I like my Freelander

As forecast, it has not snowed since I swapped my Jaguar XF for a Freelander! It worked.

I find it an improvement. So much of what passed for controlling the Jaguar had to be executed by pressing on a flabby touch screen. If there was sunshine it was difficult or impossible to read it. If you put sidelights on in fog, rain or on a dull day the car automatically dimmed the touch screen as if it were night, making it difficult to read. The screen soon was covered in fingerprints however clean your hands were.

The Freeelander has dials and push buttons to control the CD and the radio. It has knobs and buttons to control the heating and cooling and the seat warmers. It has push buttons and dials to use the telephone. It is all so much easier and more visible.

The manual override for the automatic box is a bit better than the Jaguar’s. It still changes down when you don’t want it to, but it does go into higher gears more often and stays there for a bit longer if you ask nicely.

It’s true it has a touch screen for the sat nav. Like the Jaguar the sat nav knows best, often switching displays when you have not requested it. Like the Jaguar it gives you ludicrously optimistic arrival times. All these sat navs seem to think you can average around 30 mph in built up areas, allowing no time for the endless traffic lights , pedestrian crossings, level crossings, road works, chicanes, badly parked vehicles, buses and cycles that make a 10mph average pretty good.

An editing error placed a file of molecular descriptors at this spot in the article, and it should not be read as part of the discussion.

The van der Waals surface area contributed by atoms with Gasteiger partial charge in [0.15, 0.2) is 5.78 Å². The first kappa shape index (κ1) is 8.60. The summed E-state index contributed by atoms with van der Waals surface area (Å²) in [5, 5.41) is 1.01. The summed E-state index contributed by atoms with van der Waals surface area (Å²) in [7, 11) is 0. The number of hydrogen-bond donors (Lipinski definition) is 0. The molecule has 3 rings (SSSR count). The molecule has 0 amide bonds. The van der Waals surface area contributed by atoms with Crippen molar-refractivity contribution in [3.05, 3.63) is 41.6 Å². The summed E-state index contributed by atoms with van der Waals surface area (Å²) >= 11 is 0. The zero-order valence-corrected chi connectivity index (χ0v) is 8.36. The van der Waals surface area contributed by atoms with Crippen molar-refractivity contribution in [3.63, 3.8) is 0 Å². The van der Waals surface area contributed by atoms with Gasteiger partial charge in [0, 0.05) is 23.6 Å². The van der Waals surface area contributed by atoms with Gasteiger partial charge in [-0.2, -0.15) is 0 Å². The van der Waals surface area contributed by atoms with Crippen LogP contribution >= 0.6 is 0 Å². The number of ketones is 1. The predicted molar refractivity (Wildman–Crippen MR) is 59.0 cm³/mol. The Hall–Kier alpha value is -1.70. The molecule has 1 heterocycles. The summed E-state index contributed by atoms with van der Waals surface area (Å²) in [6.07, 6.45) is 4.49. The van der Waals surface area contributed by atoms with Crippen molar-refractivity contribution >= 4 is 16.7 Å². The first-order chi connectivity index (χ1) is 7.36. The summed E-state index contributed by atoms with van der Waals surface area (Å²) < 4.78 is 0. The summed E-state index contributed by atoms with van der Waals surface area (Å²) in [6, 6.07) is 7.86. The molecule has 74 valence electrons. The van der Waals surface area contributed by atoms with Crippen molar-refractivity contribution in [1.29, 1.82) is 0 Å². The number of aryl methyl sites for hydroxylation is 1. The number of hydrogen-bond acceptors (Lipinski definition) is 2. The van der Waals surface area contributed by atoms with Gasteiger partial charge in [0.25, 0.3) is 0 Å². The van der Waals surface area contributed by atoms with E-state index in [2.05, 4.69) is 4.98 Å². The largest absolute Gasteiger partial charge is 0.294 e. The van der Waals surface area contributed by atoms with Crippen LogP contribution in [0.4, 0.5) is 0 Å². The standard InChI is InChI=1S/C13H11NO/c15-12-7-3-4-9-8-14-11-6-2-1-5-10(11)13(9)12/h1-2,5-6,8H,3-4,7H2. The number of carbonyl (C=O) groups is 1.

No 4 x 4 is beautiful, but the Freelander is handsome when you compare it to many other 4 x 4s. My fuel economy is 25% better than the Jaguar, as it is a diesel with a more sensible gear box. The Land Rover is classless, well suited to the gritty reality of 2010. It’s a working car, with many practical features. So far it has not got stuck in the mud and has not skated on the frozen car parks and side streets. I could go a meet a dustman at the Ritz or a Duke in a muddy field – or is still the other way round in Labour’s Britain? The Freelander would look fine for either.

I miss my S Type, but I’m not going back to the XF. It’s such a relief not having to fight it every day.


  1. Kevin Peat
    February 14, 2010

    I remember my old Motorola radio. All it had was a tuning dial and a volume dial. Bliss.

    My latest radio has so many features on it that I wonder whether I control it, or it controls me. It's always changing channel of its own accord for the 'best' signal. It's a pity it can't find the best music !

    The screen on my digital camera is impossible to view in broad daylight because of the reflection. One wonders if they field test these products properly.

  2. alan jutson
    February 14, 2010